ABOUT SCIENTIFIC TESTIMONY
SCIENTIFIC TESTIMONY publishes articles, news reports and commentary about the use of scientific evidence in legal proceedings. It also offers an archive of information useful to lawyers, forensic scientists and expert witnesses.
SCIENTIFIC TESTIMONY is edited and published by faculty and students of the Department of Criminology, Law & Society, University of California, Irvine. The editor is William C. Thompson. The webmaster is Christopher Pallone.
SCIENTIFIC TESTIMONY is a cumulative, growing enterprise. We plan to add new articles continually. Readers who would like to be notified periodically (about monthly) of what's new at this site may add their e-mail addresses to our mail list. Just send an e-mail to email@example.com.
SCIENTIFIC TESTIMONY welcomes contributions from anyone. Submissions will be evaluated by the editor with the assistance of an editorial review board and, in some instances, by peer-reviewers. Because we are committed to full and vigorous discussion of issues, ST will always provide space for anyone who is criticized herein to respond. We believe that truth best emerges through open debate.
SCIENTIFIC TESTIMONY is designed to be a cumulative enterprise that will grow and evolve over time. Authors are welcome to revise, update or withdraw contributions.
SCIENTIFIC TESTIMONY will publish contributions of the following types:
Introductory discussions of scientific or technical topics designed to help readers get up-to-speed quickly on a scientific issue.
Analysis and discussion of the expert evidence in specific cases; review and critique of expert reports, declarations, testimony.
NEWS AND NOTES:
Brief reports on current events related to scientific testimony.
Brief discussions of topical issues. This section of ST will be an open forum in which all points of view can be expressed. Any comment that is on-point and that is expressed in suitable language will be published. Comments may be made anonymously. The editors will periodically raise "points of discussion" (i.e., issues or topics on which comment and reaction is requested).
Contributions may include reports of scientific findings, literature reviews, methods articles, comment and discussion articles. Peer-review is available for contributions to this section. Articles that have been peer-reviewed will be designated as such.
Discussion of legal issues surrounding scientific evidence; may range from brief case notes and comments to longer articles in the style of traditional law reviews. Legal tutorials designed to help non-lawyers will also be published.
Transcripts, expert reports, laboratory protocols, proficiency test results, government documents, data bases and other materials related to scientific testimony will be included. Authors are welcome to place supporting documents in the archive and to link those documents with their articles. Forensic laboratories are welcome to place in the archive materials frequently requested during discovery proceedings to save the time and expense of complying with multiple, redundant discovery requests.
Contributions may be e-mailed to firstname.lastname@example.org or mailed to the following address:
William C. Thompson, Editor
Department of Criminology, Law & Society
University of California
Irvine, Calif. 92697-7080
Contributions should be in HTML format (*.htm, *.html), Microsoft Word format (*.doc), or ascii format (*.txt), in that order of preference. Images embedded in articles should be in GIF (*.gif) or JPEG [preferred](*.jpg, *.jpeg) formats. Images submitted separately may also be in TIFF (*.tif, *.tiff) format.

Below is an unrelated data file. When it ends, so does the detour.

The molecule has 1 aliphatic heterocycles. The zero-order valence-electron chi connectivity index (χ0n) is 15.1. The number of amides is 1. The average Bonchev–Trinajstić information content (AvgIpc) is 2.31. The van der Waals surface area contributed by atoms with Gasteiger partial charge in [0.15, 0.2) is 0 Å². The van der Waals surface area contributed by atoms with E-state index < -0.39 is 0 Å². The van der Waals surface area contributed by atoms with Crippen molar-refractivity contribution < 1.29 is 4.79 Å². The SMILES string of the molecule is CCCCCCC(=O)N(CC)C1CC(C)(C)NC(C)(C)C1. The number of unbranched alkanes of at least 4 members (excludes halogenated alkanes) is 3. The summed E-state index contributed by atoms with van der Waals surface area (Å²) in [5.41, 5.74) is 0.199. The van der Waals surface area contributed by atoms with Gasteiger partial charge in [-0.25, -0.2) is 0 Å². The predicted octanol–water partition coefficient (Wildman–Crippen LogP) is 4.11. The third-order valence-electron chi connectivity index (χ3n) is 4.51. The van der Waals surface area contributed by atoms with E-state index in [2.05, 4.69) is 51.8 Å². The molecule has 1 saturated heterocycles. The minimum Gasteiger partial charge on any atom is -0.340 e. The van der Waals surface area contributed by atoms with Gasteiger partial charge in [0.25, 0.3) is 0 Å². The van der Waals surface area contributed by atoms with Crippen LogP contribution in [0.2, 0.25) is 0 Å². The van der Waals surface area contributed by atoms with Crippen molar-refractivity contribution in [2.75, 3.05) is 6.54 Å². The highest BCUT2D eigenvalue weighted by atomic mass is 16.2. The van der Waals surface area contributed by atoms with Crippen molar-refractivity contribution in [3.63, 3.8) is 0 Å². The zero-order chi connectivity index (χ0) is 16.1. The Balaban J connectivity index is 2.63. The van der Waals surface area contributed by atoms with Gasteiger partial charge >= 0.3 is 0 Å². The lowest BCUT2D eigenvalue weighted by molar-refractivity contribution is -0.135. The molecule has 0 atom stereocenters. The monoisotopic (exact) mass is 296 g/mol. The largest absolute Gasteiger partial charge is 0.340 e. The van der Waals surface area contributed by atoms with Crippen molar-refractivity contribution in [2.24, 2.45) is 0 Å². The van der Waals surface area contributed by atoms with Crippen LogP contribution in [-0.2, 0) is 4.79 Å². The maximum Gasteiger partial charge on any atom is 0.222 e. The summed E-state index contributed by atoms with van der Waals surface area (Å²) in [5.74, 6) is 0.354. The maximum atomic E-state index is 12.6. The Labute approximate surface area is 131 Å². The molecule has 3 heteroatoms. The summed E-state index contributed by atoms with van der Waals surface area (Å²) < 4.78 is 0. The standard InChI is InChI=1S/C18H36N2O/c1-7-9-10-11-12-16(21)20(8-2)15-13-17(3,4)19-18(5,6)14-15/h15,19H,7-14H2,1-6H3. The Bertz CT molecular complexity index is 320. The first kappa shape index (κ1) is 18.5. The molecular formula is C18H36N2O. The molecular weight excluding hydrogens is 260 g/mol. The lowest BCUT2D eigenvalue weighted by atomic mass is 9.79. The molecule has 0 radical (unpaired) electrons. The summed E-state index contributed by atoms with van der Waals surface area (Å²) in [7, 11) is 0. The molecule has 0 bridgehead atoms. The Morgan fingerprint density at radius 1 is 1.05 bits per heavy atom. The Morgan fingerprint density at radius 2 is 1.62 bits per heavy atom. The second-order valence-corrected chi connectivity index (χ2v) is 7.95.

The editor is particularly interested in contributions on the following topics:
The foundation (or lack thereof) for expert testimony; incentives and pressures for partisan presentations; proper and improper testimony; good and bad cross-examination; harassment of expert witnesses; compensation of expert witnesses; court funding of expert witnesses.
Strengths and limitations of laboratory methods; the adequacy of validation; laboratory accreditation; certification of experts; proficiency testing; scientific misconduct; the "culture" of the field; institutional pressures on laboratory personnel.
Frequency estimation; error-rate estimation; use and misuse of Bayesian methods; fallacies (e.g., the Prosecutor's Fallacy and Defense Attorney's Fallacy); examples of proper and improper testimony.
LEGAL ISSUES SURROUNDING SCIENTIFIC TESTIMONY
Standards for admissibility; use and abuse of discovery procedures; confidentiality of test results; protective orders; privileges; expert qualifications.
SCIENCE AND THE JURY
Jury comprehension; jury reaction to expert testimony; illustrative evidence; decision aids; jury simulation studies; post trial interviews.
This journal is founded on the belief that the quality of scientific testimony in Anglo-American courts can be improved through critical scrutiny and discussion. Many problems exist and persist at present because they are not identified and brought to light. Testimony by forensic scientists in particular is sometimes problematic because inadequate mechanisms exist for external evaluation and review. The institutional structure of forensic science and the adversarial nature of the legal system provide incentives for secrecy, partisanship, and goal-directed behavior that is inconsistent with the highest scientific ideals. Lawyers often are ill-prepared to challenge misleading scientific assertions. By casting light on these issues, this journal may, in some small measure, help address these problems.
Please give us your feedback on Scientific Testimony.
Comments about the appearance of the web site, broken links, and other technical matters should be sent directly to email@example.com.
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There will be a feedback form implemented shortly, please check back periodically.
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